Social isolation is associated with elevated tumor norepinephrine in ovarian carcinoma patients.
Brain, behavior, and immunity
DOI of Published Version
Noradrenergic pathways have been implicated in growth and progression of ovarian cancer. Intratumoral norepinephrine (NE) has been shown to increase with stress in an animal cancer model, but little is known regarding how tumor NE varies with disease stage and with biobehavioral factors in ovarian cancer patients. This study examined relationships between pre-surgical measures of social support, depressed mood, perceived stress, anxiety, tumor histology and tumor catecholamine (NE and epinephrine [E]) levels among 68 ovarian cancer patients. We also examined whether associations observed between biobehavioral measures and tumor catecholamines extended to other compartments. Higher NE levels were found in advanced stage (p=0.006) and higher grade (p=0.001) tumors. Adjusting for stage, grade, and peri-surgical beta blockers, patients with a perceived lack of social support had significantly higher tumor NE (β=-0.29, p=0.012). A similar trend was seen for social support and ascites NE (adjusting for stage, peri-surgical beta blockers and caffeine: β=-0.50, p=0.075), but not for plasma NE. Other biobehavioral factors were not related to tumor, ascites, or plasma NE (p values >0.21). Tumor E was undetectable in the majority of tumors and thus E was not further analyzed. In summary, these results suggest that tumor NE provides distinct information from circulating plasma concentrations. Tumor NE levels were elevated in relationship to tumor grade and stage. Low subjective social support was associated with elevated intratumoral NE. As beta-adrenergic signaling is related to key biological pathways involved in tumor growth, these findings may have implications for patient outcomes in ovarian cancer.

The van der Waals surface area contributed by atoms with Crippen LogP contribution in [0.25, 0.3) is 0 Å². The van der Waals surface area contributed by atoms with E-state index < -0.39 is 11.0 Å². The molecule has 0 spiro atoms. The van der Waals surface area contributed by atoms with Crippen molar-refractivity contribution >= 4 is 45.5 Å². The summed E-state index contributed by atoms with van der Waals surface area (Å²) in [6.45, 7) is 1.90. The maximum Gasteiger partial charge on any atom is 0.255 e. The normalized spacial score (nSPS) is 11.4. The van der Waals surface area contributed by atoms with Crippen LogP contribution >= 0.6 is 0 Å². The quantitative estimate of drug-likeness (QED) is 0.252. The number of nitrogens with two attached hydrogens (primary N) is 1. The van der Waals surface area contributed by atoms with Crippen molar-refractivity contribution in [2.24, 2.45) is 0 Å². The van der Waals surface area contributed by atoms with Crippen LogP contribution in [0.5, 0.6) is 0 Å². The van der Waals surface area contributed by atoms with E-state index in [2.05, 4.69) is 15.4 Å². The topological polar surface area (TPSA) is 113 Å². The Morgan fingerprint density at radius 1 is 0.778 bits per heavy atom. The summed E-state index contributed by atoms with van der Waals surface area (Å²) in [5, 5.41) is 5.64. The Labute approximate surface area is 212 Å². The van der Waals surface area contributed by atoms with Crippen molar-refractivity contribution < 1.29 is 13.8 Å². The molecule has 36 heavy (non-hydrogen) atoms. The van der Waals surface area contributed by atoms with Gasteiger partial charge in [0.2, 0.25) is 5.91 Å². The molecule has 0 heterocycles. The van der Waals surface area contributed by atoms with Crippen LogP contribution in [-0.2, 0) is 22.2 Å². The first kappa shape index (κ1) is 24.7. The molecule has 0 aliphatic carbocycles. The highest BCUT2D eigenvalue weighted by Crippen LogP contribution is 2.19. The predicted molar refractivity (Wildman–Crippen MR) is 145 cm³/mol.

Adult, Aged, Catecholamines, Depression, Female, Health Behavior, Humans, Middle Aged, Norepinephrine, Ovarian Neoplasms, Social Isolation, Social Support, Socioeconomic Factors, Stress, Psychological, Young Adult
Published Article/Book Citation
Brain, behavior, and immunity (2011) 25:2, pp. 250-255.